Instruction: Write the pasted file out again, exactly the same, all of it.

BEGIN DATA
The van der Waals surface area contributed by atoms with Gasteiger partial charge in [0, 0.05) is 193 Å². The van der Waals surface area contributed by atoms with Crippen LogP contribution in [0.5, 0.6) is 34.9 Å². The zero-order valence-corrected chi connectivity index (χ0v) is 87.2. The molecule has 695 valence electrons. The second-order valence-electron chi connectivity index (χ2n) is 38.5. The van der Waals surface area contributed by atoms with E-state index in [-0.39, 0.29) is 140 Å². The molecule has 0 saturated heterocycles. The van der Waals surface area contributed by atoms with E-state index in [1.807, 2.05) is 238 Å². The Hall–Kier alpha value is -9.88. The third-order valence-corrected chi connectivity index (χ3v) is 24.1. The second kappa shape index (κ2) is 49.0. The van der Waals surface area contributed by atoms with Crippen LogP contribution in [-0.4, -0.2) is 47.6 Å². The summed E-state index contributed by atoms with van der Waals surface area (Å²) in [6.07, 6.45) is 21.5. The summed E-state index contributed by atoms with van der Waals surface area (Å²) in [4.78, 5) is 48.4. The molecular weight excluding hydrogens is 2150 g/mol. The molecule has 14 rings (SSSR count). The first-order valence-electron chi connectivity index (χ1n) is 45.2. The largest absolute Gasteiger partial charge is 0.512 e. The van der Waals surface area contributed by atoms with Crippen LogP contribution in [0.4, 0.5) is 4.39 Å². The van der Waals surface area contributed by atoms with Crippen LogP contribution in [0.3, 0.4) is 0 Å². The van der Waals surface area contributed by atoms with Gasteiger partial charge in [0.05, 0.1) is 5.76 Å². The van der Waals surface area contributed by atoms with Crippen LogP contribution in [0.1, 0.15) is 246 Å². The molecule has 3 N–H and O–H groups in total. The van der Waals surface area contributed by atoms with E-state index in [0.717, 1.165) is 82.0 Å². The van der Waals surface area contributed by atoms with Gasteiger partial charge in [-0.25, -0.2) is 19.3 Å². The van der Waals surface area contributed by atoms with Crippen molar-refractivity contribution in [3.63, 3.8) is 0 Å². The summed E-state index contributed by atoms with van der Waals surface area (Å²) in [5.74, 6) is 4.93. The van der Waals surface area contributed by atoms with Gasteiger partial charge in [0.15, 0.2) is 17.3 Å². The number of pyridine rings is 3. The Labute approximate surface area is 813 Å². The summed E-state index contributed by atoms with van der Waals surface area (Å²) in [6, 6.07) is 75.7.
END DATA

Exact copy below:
The van der Waals surface area contributed by atoms with Gasteiger partial charge in [0, 0.05) is 193 Å². The van der Waals surface area contributed by atoms with Crippen LogP contribution in [0.5, 0.6) is 34.9 Å². The zero-order valence-corrected chi connectivity index (χ0v) is 87.2. The molecule has 695 valence electrons. The second-order valence-electron chi connectivity index (χ2n) is 38.5. The van der Waals surface area contributed by atoms with E-state index in [-0.39, 0.29) is 140 Å². The molecule has 0 saturated heterocycles. The van der Waals surface area contributed by atoms with E-state index in [1.807, 2.05) is 238 Å². The Hall–Kier alpha value is -9.88. The third-order valence-corrected chi connectivity index (χ3v) is 24.1. The second kappa shape index (κ2) is 49.0. The van der Waals surface area contributed by atoms with Crippen LogP contribution in [-0.4, -0.2) is 47.6 Å². The summed E-state index contributed by atoms with van der Waals surface area (Å²) in [6.07, 6.45) is 21.5. The summed E-state index contributed by atoms with van der Waals surface area (Å²) in [4.78, 5) is 48.4. The molecular weight excluding hydrogens is 2150 g/mol. The molecule has 14 rings (SSSR count). The first-order valence-electron chi connectivity index (χ1n) is 45.2. The largest absolute Gasteiger partial charge is 0.512 e. The van der Waals surface area contributed by atoms with Crippen LogP contribution in [0.4, 0.5) is 4.39 Å². The van der Waals surface area contributed by atoms with Crippen LogP contribution in [0.3, 0.4) is 0 Å². The van der Waals surface area contributed by atoms with Gasteiger partial charge in [0.05, 0.1) is 5.76 Å². The van der Waals surface area contributed by atoms with Crippen LogP contribution in [0.1, 0.15) is 246 Å². The molecule has 3 N–H and O–H groups in total. The van der Waals surface area contributed by atoms with E-state index in [0.717, 1.165) is 82.0 Å². The van der Waals surface area contributed by atoms with Gasteiger partial charge in [-0.25, -0.2) is 19.3 Å². The van der Waals surface area contributed by atoms with Crippen molar-refractivity contribution in [3.63, 3.8) is 0 Å². The summed E-state index contributed by atoms with van der Waals surface area (Å²) in [5.74, 6) is 4.93. The van der Waals surface area contributed by atoms with Gasteiger partial charge in [0.15, 0.2) is 17.3 Å². The number of pyridine rings is 3. The Labute approximate surface area is 813 Å². The summed E-state index contributed by atoms with van der Waals surface area (Å²) in [6, 6.07) is 75.7.